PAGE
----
Though the idea seems like a holy grail, it does not certainly seem very practicable scientifically because the hemoglobin gene is not expressed in sperm cells and being able to characterise a sickle cell sperm may become a life-time scientific inquiry on its own. However, it is being hypothesised that there might be biomarkers present on the sperm membrane that may be able to give us that distinguishing information to help select for sickle cell sperms. So our research team started with a blind characterisation attempt with sickle cell monoclonal antibodies which we got from some scientists from another university – despite knowing that we should not find hemoglobin proteins on a sperm cell. Our preliminary results were inconclusive, but we observed some selective tagging of sperm cells with sickle cell monoclonal antibodies under a fluorescent microscope – a study we decided not to publish yet until we had perfected the methodology and repeated the study.


What makes SpermaSORT different from regular condoms?

We are still very far away from perfecting spermaSORT as it is still in its early stages of research; but the conceptual design has it as a kind of a condom with a filterable opening and a conjugation chamber with monoclonal antibodies that can trap and immobilise sickle cell sperms while the non-sickle cell sperms can freely swim through the opening to fertilise the egg waiting. The conceptual design can be found on our biotech startup’s website.


Don’t you think that sorting and killing certain ‘babies’ is a bit unorthodox?

I am pro-life and do not subscribe to abortion or anything that seems like it. I believe that life also starts from conception which is why I hope this study becomes successful and avails us a more ethically acceptable method of selecting embryos without the sickle cell genes. While we hope spermaSORT can become the DIY (Do-It-Yourself) version of the methodology, for those with excellent sperm parameters; we are also working on an in vitro laboratory guided method that can be utilised in a novel “IGSI” technique (Intracytoplasmic Genotypically-selected Sperm Injection) which we also hope to introduce someday.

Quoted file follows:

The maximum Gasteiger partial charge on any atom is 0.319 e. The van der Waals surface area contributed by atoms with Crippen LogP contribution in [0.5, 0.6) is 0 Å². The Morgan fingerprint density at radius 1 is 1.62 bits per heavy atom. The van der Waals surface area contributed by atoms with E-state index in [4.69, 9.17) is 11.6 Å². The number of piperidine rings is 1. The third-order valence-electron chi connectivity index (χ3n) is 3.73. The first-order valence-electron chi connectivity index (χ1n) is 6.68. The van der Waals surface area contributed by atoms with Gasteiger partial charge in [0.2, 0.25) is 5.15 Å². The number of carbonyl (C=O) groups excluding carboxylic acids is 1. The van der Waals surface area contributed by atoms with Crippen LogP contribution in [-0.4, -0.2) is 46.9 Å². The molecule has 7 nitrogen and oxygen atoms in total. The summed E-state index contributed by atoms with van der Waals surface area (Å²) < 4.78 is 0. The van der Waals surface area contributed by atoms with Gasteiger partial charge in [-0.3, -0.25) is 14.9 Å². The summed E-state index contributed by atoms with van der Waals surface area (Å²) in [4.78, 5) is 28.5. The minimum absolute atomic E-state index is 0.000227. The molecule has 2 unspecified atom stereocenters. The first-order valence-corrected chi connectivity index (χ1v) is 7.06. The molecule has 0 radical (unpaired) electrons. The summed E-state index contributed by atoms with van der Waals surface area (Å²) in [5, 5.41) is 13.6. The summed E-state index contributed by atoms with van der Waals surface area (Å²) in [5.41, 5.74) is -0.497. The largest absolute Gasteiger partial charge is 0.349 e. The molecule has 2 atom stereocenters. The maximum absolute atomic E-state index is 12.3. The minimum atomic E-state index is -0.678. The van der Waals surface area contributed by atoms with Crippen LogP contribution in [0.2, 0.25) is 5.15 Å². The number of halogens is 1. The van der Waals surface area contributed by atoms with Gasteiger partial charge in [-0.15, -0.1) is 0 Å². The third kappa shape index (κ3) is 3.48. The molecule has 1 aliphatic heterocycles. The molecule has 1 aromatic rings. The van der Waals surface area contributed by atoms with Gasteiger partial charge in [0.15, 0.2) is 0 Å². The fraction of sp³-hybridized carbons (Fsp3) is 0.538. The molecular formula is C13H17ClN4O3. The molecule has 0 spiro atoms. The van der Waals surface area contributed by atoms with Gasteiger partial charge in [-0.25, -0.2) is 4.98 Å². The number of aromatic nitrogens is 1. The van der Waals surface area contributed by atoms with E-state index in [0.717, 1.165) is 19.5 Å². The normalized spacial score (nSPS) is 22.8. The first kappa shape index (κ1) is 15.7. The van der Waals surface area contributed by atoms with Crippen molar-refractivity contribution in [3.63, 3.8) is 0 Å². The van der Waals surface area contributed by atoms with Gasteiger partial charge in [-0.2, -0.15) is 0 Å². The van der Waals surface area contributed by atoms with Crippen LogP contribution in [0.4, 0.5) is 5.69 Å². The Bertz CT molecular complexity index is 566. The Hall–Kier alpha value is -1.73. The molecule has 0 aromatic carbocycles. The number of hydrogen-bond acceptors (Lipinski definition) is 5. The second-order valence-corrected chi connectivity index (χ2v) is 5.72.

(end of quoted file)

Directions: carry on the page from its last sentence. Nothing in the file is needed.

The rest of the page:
How well do you think Nigerians will receive this innovation?

Well, maybe time will tell. We hope we can establish that it even works first.


IVF/PGD is almost always very expensive, are your condoms going to be cheaper?

The last time I checked, IVF/PGD costs about N3.6 million for one cycle at a top IVF clinic in Abuja. It might be too early to prospect for spermaSORT, but I hope it may be quite accessible and affordable for the at risk groups that need it when it becomes available and approved as being safe to use.


I understand that normal condoms are not 100 per cent effective in preventing pregnancies, is your Hb-A above missing the target?

I was asked a similar question when I went to give a presentation on spermaSORT at a teaching hospital in Miami, Florida with my Professor working with us on the project. The condom will only reduce the chances of having an SCD conception. Without any other control measure in place, an AS/AS couple for example has a 25 per cent chance of giving birth to a sickle cell baby. We are not certain that spermaSORT can efficiently screen through an ejaculate with an average of 20million spermatozoa from a heterozygous subject (AS genotype) and filter out all the sickle cell sperms. But we surmised that any control measure that further drops the chances below 25 per cent  is worth working on.